A victory for timber harvesting

June 18, 2013 | By DAMIEN SCHIFF

Last week, the Ninth Circuit ruled in Conservation Congress v. United States Forest Service that the district court properly denied the environmentalists’ request for a preliminary injunction to stop a timber harvest in Northern spotted owl habitat in the Shasta-Trinity National Forest.  The environmentalists argued that the Service’s analysis of the proposed project’s impacts on the owl was defective because it did not consider the project’s cumulative impacts, including those impacts traceable to other federal actions.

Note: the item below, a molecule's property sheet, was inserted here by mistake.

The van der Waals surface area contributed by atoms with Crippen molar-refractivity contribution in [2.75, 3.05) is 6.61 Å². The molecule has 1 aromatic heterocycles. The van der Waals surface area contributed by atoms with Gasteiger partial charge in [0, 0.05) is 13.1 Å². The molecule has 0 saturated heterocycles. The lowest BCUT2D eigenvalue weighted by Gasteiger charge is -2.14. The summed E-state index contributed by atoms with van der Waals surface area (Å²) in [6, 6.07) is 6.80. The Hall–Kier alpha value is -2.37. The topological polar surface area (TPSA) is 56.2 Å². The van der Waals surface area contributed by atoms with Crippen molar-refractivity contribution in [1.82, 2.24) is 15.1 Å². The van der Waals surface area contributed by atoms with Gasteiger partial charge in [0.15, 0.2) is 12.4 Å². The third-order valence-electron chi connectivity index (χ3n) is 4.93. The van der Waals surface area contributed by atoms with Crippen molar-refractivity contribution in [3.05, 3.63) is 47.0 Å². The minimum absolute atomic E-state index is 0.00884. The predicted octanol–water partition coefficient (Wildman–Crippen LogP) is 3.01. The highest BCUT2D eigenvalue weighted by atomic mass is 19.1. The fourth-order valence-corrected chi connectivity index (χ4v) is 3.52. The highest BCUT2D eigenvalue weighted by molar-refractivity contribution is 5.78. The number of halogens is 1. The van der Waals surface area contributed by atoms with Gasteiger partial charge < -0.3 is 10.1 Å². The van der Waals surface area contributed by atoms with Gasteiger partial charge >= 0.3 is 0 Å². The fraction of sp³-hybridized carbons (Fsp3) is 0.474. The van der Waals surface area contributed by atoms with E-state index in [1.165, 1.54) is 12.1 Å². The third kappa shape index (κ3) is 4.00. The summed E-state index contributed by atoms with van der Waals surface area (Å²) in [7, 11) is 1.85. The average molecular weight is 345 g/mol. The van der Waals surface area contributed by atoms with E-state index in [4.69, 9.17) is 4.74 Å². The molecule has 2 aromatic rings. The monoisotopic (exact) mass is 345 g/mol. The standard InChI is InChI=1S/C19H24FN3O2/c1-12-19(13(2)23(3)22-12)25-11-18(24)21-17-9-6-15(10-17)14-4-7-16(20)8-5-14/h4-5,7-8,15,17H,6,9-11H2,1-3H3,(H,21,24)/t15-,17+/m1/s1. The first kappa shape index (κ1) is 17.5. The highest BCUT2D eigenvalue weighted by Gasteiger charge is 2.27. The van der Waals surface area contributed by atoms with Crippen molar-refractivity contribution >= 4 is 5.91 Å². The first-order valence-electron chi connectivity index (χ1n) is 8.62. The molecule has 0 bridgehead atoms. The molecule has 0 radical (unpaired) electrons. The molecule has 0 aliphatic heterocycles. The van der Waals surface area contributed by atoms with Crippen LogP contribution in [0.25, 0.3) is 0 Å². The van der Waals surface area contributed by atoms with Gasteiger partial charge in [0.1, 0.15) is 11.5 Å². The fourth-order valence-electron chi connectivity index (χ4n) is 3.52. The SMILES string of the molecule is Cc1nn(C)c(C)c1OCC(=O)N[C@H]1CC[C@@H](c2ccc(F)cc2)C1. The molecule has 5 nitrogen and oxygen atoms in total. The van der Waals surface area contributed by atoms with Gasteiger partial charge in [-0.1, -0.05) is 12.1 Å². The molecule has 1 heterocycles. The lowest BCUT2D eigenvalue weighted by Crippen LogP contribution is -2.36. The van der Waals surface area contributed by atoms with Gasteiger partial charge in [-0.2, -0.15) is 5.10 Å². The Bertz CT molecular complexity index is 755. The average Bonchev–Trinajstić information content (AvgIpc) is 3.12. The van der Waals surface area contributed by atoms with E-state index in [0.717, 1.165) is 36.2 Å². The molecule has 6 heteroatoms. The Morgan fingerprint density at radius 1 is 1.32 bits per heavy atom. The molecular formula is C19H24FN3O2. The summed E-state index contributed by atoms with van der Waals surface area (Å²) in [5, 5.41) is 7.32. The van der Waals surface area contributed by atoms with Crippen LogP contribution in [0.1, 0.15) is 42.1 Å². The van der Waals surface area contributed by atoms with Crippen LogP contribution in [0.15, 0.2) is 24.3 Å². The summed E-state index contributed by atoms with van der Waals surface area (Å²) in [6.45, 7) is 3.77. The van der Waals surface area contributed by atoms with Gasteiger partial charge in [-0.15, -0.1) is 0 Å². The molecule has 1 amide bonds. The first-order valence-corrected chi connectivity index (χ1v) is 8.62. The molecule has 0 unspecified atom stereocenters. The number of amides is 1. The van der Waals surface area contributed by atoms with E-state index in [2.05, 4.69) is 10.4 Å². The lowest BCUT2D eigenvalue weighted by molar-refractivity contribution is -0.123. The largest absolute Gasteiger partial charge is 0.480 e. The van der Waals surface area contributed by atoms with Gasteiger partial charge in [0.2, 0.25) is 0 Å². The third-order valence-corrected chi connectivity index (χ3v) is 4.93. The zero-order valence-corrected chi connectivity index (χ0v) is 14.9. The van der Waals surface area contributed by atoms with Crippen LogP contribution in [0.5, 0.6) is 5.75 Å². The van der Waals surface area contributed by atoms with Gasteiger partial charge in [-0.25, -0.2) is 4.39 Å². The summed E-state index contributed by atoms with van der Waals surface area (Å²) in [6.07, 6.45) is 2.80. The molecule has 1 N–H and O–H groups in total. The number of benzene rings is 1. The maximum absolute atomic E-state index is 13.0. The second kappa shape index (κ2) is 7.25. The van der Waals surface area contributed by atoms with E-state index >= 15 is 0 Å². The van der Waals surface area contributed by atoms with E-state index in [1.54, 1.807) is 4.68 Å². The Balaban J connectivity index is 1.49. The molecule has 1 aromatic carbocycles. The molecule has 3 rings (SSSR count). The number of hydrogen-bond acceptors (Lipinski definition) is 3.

The Ninth Circuit rejected the environmentalists’ interpretation of the statutory and regulatory obligation to assess cumulative impacts.  The Court held that, unlike the National Environmental Policy Act, the Endangered Species Act requires a cumulative assessment only of state and local actions, not other federal actions.  Further, the Court held that even this truncated analysis is not required for informal consultation, which was as far as the agencies here got.  For the same reason, the Court held that agency documents prepared under the aegis of informal consultation—such as a biological assessment—do not require any cumulative effects analysis.